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1-min read

Researchers Teach Seals To Sing ‘Star Wars’ Theme and ‘Twinkle, Twinkle, Little Star’

Researchers have taught three young gray seals to sing the opening bars of the Star Wars theme and "Twinkle, Twinkle, Little Star."

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Updated:June 26, 2019, 12:46 PM IST
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Researchers Teach Seals To Sing ‘Star Wars’ Theme and ‘Twinkle, Twinkle, Little Star’
Image credits: Screenshot from YouTube.
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Researchers have taught three young gray seals to sing the opening bars of the Star Wars theme and "Twinkle, Twinkle, Little Star."

Zola, Janice and Gandalf were trained by researchers from the University of St. Andrews for a year from the time of their birth at the Scottish Oceans Institute.

“The seals were first trained to copy sequences of their own sounds, and then create melodies in their pitch. Human vowel sounds were later presented to the animals, which they then copied,” according to a New Scientist report.

“It takes hundreds of trials to teach the seal what we want it to do, but once they get the idea they can copy a new sound pretty well at the first attempt,” said the study’s co-author Vincent Janik.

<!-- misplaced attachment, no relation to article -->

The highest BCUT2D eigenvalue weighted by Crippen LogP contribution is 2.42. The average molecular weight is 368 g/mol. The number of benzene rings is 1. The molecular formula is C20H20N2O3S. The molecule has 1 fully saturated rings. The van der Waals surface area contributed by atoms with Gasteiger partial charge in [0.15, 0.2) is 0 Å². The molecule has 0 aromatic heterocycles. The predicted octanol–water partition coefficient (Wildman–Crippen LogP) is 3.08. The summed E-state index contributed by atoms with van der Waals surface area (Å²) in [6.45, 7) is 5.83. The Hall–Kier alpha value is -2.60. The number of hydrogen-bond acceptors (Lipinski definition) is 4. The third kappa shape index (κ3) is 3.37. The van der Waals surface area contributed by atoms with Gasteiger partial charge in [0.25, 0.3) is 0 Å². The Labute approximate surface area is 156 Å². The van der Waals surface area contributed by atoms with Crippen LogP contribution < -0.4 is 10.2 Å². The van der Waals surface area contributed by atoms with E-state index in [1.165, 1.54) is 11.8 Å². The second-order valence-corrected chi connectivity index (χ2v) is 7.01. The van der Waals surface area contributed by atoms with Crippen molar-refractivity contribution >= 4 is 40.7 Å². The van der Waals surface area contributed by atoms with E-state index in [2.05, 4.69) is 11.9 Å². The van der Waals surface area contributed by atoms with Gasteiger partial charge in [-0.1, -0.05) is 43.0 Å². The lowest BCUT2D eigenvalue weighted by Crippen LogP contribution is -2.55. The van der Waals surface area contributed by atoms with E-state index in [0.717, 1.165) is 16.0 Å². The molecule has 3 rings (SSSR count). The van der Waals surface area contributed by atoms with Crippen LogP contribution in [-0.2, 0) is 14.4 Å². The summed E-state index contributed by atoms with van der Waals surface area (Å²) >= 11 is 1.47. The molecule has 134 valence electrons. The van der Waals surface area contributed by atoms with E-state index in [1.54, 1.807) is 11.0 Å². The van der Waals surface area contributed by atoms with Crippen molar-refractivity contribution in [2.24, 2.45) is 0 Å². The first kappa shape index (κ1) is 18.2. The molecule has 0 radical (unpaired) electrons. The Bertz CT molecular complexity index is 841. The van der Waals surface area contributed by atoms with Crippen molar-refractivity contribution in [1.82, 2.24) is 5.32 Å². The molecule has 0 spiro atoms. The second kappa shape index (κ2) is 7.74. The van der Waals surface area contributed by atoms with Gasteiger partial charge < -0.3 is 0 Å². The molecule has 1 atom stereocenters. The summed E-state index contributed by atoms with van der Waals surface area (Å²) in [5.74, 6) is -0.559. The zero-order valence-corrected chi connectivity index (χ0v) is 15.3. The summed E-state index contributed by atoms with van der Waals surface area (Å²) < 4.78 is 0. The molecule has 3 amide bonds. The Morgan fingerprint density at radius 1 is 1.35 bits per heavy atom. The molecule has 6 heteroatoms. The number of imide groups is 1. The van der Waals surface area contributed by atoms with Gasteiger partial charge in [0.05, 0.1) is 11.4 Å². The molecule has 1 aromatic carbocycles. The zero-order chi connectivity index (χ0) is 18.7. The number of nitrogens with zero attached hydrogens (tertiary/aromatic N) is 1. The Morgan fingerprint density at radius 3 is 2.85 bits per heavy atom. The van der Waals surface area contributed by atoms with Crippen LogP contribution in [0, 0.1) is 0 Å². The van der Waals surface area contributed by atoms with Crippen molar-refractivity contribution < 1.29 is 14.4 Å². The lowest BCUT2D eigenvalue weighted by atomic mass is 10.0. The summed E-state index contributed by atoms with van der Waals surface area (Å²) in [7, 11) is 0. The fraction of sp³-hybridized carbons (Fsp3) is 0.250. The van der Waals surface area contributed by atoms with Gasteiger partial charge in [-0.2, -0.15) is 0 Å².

While Janice and Gandalf were pretty good at mimicking human vowel sounds, it was Zola who emerged as the real star, singing the first ten notes of the Star Wars theme and “Twinkle, Twinkle.”

The research has been published in the journal Current Biology.

“The first time that you hear them actually imitate something recognizable back, it just blows you away,” first author Amanda Stansbury, now at the El Paso Zoo, was quoted as saying by NPR.

Stansbury and Janik were interested in finding out how Seal vocalizations were made.

As human-generated noise increases across the ocean, knowing how seals use vocalization in the wild is important for species conservation, according to a Gizmodo report.

Since seals make their sounds using techniques similar to what humans use to speak, the study could provide insights into vocal learning in mammals, including humans.

“The anatomical structures used for producing vocalizations such as the vocal cords, larynx, and mouth cavities are the same for seals and humans,” Janik told Gizmodo.

“Other vocal learners use different structures. Birds, for example, do not have a larynx but a different structure called a syrinx to produce sounds. Dolphins use muscles in their nasal air passages to produce learned sounds.”

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